Reviewed by Phillip Waite, Ph.D.
Anxiety and chronic illness often go hand in hand. When I was diagnosed with Fibromyalgia and later Sjogren's Syndrome, for example, I had to learn how to deal with having a name for the pain that had plagued me for so long, and I had so many questions about what this pain meant. How would it affect my relationships? Would anyone believe it was real? Would I ever be able to live a normal life? I was bombarded by anxiety regarding the answers (or lack thereof) to these and other questions that raced through my head.
Many people who suffer from chronic illness or pain also experience some level of anxiety or other psychological distress. In fact, they are three times as likely as those that are healthy to show the symptoms of anxiety. There are several signs that your illness has triggered anxiety:
- Constant worry over the effects of your illness
- Sleep disruptions, such as insomnia or nightmares
- Noticeable change in mood when discussing health
- Panic attacks triggered by thoughts about what the future holds
- Avoidance of social outings
- Avoidance of discussions or treatments associated with your fear
- Increased, intense thoughts about dying
Rather than give in to these symptoms, you can fight them. You may be tempted to put your anxiety on the back burner or think of it as less important than dealing with your illness, but it is in your best interest not to ignore it. By employing the following coping strategies, you can manage your anxiety level and take back some of the control over your life that is rightfully yours.
1. Assemble a Solid Whole-Health Team
It takes a village to handle chronic illness, and that includes any problem that develops as a result of it. Surround yourself with a fantastic medical team that treats you as a whole person. Your main physician should consult not only with the specialists involved in your physical treatment but also your therapists and counselors who are treating your anxiety about chronic illness. If you are treating your psychological issues with medication, it is especially important to loop your prescriber into the conversation about your overall health, particularly if your various health care professionals are considering medications that may counteract each other or otherwise mix badly. Knowing that there is a team of professionals dedicated not just to your illness but also to any potential fallout from it can help ease some of the fear you're feeling.
2. Maintain Healthy Relaxation Practices
Medication is not the only way to handle anxiety and stress. Your psychologist is likely to suggest various practices that help you relax in order to manage your anxiety. I find that mindfulness brings me back to my center, uniting my mind and body with a noticeable calming effect that reduces my overall fear. You may find practicing yoga or meditation to be useful. Controlled breathing techniques can be helpful in both avoiding and interrupting panic attacks. Whatever method you use, finding an outlet to release stress and relax your mind can help alleviate your fear.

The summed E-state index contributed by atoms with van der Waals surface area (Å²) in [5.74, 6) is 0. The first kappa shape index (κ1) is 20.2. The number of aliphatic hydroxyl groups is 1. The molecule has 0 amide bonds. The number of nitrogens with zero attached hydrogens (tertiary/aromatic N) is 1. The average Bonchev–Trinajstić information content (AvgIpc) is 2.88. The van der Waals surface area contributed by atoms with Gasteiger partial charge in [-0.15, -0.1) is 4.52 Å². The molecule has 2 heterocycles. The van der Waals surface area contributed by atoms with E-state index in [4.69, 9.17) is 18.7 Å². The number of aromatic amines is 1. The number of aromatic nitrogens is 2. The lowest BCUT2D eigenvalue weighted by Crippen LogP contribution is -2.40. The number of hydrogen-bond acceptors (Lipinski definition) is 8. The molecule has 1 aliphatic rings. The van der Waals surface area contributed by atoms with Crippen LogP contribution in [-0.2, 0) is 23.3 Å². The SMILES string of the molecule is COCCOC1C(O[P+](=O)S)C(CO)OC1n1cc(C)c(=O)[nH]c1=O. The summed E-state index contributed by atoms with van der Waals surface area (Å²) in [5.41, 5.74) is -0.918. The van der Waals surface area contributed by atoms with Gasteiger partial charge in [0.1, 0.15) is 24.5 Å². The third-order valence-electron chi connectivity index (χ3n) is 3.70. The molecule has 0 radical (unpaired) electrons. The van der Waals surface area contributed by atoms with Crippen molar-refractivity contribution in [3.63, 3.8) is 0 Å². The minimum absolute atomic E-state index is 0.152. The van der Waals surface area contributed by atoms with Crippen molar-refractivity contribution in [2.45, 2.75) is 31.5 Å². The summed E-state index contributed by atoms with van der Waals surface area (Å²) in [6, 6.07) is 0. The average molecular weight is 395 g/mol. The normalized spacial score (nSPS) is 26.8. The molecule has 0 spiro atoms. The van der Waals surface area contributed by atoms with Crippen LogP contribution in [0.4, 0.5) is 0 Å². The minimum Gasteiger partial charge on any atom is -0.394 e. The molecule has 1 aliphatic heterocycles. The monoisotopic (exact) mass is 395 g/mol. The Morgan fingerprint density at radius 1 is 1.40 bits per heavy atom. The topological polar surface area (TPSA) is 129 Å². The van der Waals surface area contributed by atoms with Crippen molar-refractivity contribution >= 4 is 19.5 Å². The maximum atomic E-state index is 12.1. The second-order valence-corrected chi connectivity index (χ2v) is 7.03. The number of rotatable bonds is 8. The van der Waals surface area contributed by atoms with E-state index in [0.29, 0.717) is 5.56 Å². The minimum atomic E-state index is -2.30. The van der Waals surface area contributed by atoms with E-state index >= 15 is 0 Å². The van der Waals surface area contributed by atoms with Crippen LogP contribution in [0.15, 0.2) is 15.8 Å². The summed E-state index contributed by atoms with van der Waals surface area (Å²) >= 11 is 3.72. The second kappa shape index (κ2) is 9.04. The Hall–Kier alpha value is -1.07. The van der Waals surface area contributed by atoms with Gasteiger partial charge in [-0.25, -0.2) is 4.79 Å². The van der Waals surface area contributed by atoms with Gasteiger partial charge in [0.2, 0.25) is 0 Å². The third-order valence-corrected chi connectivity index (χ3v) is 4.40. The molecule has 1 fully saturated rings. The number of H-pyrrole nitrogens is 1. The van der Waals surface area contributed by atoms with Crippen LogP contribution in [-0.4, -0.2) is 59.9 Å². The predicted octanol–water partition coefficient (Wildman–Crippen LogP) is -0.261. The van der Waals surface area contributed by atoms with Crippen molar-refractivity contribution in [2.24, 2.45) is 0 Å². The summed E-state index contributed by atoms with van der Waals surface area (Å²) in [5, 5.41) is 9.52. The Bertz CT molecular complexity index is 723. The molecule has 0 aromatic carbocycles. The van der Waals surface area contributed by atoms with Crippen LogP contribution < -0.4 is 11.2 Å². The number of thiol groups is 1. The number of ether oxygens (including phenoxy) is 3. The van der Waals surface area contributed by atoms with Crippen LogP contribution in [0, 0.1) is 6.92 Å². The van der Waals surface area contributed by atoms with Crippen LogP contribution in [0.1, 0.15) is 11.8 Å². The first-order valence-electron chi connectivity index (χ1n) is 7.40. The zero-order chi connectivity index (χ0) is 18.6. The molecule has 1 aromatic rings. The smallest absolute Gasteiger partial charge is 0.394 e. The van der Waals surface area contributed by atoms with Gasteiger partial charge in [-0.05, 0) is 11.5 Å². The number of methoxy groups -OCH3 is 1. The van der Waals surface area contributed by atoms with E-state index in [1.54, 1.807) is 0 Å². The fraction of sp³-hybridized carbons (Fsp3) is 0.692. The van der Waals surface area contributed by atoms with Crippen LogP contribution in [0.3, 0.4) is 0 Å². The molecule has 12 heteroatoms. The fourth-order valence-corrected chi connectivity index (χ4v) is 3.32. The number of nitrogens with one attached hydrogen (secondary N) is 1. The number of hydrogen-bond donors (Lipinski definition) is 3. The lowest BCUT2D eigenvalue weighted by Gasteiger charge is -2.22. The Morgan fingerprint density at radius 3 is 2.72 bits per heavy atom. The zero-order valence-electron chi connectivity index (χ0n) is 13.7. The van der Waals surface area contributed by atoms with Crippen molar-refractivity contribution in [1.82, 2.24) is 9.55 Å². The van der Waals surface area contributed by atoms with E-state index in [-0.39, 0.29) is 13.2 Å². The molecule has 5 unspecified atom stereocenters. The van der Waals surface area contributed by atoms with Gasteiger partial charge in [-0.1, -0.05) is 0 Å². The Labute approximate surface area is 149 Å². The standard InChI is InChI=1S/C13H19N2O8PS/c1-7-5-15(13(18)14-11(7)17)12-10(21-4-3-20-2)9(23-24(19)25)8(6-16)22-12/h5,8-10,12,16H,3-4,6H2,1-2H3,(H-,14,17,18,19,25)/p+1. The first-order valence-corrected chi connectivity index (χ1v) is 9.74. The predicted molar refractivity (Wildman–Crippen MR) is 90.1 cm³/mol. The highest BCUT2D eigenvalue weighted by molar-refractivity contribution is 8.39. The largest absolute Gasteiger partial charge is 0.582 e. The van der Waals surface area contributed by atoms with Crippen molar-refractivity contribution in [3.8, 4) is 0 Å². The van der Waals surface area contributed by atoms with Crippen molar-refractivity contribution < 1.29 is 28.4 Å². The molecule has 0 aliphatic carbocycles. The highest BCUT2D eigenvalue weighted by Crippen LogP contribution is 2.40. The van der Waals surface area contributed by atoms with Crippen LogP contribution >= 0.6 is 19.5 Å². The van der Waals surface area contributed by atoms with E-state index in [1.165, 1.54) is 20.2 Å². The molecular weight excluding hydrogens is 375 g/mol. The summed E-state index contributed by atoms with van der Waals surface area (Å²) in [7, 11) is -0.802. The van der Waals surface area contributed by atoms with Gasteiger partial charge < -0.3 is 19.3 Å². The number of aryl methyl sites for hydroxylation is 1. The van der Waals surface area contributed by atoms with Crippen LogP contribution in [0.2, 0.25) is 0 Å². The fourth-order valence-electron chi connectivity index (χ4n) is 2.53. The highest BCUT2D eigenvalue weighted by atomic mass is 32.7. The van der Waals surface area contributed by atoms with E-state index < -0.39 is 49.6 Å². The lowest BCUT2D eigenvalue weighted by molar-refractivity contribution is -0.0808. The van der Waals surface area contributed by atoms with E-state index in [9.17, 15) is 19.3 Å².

3. Fight Against Negative Thoughts
When you have a chronic illness, it can consume your thoughts, and it's easy for those thoughts to turn negative. You may start focusing on worst case scenarios, which just intensifies your anxiety. A certified counselor or therapist can help you work through your negative thinking patterns. Therapists can teach you strategies for:
- Recognizing negative thoughts when they occur
- Analyzing the origin of those thoughts
- Challenging the validity of negative thoughts
- Replacing them with a healthier outlook
4. Keep Track of Your Successes
While thinking about everything your illness keeps you from doing can increase your anxiety, conversely, taking notice of everything you accomplish in spite of your illness can help ease some of the fear associated with chronic pain. Keep a journal wherein you track your daily, weekly and monthly successes. Every evening, I make a list of the healthy choices, such as exercise or keeping a doctor's appointment, that I made that day. If seeing your results in numerical form is more appealing, you can keep a chart where you list good habits and place a tally by each day that you engage in them. By noticing everything that you're doing right, you can regain some of your sense of balance and control.
5. Surround Yourself With Support
When you hear your doctor say your diagnosis out loud, you may assume that your family will be there to support you every step of the way. Chronic illness, however, can be difficult for family members to understand, especially if they don't have any personal experience with an ongoing condition themselves. While family and close friends may do their best, you can benefit greatly from the support of people who are going through the same kinds of challenges you are. Support groups can offer help to shake some of the fear around your illness by surrounding you with community. They can even direct you to useful resources. Whether you choose an online or face-to-face group, it's important to seek out the support you need.
Chronic illness fears can make you feel alone, but you don't have to face them by yourself. Through the use of helpful coping strategies, treatment from qualified professionals and support of family, friends and support groups on your condition, you can fight the fear brought on by your illness and the anxiety it causes.